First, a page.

Individual investors tend to invest in stocks that are headquartered close to their home, a pattern called ‘home bias’. Indeed, investors disproportionately invest in local assets (national or regional bonds or stock), holding an undiversified portfolio and consequently concentrating risks rather than spreading them out.
Worse yet, many workers would invest in their own company stocks, exposing them to a dangerous scenario of losing both labor income and stock market wealth if their company suffers any financial distress. It is a common scenario that the employees own the employers’ stocks in their retirement accounts.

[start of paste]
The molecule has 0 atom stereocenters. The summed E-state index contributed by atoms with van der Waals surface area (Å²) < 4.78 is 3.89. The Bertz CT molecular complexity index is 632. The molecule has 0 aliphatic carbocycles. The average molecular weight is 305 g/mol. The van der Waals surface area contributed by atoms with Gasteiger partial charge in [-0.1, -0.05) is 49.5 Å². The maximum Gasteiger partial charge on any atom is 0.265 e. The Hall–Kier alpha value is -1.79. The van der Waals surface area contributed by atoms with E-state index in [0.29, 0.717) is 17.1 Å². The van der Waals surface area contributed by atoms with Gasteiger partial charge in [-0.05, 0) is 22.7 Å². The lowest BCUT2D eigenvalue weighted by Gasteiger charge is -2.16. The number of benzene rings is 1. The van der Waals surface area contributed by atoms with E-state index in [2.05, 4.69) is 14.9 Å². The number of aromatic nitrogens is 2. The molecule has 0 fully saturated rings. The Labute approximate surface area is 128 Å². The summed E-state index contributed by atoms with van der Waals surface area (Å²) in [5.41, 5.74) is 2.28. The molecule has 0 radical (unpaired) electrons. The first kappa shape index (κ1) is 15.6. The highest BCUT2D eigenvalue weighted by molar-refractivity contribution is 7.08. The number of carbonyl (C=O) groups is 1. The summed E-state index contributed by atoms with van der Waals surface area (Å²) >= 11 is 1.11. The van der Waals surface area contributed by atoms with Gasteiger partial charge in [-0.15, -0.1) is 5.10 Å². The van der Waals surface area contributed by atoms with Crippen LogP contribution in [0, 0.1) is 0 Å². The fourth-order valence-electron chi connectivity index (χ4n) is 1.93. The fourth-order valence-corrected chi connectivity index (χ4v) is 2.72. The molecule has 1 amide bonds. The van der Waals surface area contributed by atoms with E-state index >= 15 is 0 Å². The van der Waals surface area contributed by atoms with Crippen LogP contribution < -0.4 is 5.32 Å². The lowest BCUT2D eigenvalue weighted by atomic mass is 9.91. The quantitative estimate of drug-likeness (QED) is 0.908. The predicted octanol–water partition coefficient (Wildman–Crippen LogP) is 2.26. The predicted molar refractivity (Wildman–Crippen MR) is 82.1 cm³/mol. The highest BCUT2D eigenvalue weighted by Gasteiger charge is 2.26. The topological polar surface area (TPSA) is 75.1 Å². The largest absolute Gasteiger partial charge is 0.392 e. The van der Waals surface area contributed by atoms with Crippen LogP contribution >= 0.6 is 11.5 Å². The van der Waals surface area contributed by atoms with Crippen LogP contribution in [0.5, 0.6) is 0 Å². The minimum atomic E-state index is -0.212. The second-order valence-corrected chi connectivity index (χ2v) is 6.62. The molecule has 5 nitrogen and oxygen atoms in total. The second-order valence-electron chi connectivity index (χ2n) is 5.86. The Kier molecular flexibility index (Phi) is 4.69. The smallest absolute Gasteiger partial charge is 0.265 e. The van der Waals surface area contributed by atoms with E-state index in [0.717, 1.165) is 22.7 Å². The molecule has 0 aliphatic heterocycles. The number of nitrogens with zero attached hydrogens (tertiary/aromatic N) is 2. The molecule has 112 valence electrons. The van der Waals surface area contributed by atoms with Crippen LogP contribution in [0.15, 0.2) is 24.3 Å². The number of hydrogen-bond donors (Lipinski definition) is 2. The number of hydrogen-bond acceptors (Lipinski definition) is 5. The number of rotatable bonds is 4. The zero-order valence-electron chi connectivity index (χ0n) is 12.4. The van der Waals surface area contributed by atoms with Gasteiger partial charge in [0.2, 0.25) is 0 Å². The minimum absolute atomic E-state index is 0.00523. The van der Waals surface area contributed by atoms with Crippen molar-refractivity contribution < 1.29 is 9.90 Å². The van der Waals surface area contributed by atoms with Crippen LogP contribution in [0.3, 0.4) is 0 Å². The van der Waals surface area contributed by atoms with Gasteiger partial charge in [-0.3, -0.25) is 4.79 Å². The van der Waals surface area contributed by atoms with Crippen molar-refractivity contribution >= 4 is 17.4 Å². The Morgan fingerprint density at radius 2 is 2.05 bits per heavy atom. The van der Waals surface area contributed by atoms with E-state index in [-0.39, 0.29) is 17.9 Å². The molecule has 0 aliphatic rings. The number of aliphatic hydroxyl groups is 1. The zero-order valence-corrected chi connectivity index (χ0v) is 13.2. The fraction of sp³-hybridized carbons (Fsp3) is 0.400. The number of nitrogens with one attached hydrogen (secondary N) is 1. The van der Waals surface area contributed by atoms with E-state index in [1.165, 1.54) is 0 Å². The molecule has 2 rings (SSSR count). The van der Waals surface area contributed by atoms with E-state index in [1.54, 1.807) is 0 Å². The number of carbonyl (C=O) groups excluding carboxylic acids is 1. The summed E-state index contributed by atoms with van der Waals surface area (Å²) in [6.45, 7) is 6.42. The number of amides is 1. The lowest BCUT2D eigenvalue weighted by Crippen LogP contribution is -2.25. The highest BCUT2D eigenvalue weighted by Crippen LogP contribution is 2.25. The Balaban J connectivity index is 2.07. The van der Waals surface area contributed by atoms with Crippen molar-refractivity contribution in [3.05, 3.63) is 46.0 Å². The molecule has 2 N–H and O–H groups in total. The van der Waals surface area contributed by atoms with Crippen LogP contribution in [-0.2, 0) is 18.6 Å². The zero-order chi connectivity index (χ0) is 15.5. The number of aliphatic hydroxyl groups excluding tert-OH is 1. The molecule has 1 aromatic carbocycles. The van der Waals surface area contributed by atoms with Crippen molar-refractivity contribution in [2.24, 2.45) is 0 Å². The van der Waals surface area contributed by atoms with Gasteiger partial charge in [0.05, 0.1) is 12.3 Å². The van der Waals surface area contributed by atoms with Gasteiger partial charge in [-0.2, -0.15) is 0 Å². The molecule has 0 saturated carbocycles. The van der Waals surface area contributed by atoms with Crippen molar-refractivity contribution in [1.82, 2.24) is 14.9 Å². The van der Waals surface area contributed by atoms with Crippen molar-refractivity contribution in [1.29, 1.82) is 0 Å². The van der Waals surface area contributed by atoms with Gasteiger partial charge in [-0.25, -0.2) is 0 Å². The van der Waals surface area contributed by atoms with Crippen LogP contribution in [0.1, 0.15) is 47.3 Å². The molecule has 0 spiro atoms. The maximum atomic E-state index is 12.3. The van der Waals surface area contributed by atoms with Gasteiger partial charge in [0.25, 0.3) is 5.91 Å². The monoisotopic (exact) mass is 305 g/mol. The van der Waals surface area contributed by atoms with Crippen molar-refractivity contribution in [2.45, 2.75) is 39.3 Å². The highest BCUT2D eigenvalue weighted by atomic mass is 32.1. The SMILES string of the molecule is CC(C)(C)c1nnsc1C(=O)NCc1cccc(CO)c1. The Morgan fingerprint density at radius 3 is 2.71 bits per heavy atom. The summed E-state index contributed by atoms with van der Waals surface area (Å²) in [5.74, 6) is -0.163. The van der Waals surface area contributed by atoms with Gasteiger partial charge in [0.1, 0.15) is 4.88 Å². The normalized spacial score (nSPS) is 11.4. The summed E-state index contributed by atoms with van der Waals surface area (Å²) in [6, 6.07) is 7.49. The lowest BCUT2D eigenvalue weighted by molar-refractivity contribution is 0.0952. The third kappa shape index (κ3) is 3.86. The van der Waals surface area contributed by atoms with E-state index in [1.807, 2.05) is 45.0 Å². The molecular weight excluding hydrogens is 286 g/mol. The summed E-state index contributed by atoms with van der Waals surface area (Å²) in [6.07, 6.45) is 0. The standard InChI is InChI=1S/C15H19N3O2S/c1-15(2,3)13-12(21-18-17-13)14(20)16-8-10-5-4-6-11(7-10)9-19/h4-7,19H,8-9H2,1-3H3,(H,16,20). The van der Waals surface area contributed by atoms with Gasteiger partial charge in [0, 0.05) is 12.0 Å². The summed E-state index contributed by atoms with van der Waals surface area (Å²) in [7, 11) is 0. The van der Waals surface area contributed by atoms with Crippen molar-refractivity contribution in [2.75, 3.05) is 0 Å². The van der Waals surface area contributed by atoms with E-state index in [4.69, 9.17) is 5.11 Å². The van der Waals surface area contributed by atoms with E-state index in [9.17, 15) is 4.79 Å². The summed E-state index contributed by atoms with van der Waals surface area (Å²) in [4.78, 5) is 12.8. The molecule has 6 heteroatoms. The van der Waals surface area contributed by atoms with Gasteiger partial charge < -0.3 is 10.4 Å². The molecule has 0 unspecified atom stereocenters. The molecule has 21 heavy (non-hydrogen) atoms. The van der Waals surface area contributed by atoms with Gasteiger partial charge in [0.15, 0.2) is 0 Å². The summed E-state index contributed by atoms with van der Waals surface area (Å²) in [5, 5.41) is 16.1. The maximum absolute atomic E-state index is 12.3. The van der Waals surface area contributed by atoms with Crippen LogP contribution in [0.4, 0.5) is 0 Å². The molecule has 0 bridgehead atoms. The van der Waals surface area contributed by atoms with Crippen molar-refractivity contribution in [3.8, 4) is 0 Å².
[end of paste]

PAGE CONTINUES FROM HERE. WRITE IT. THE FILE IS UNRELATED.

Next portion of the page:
The psychological mechanisms that generate the home bias are not precisely known. Several likely mechanisms might be implied:
- an aversion to ambiguity (called also uncertainty aversion). The investor would prefer known risks over unknown risks
- preference for familiar “items”
- and a desire to ‘keep up with the neighbors” (keeping up with the Joneses)…..emulating the investments of your neighbors
- Foreign currency exchange risk: Investing in foreign equities necessarily involves foreign currency exchange risk. (But this currency diversification could be rather a benefit in some extent)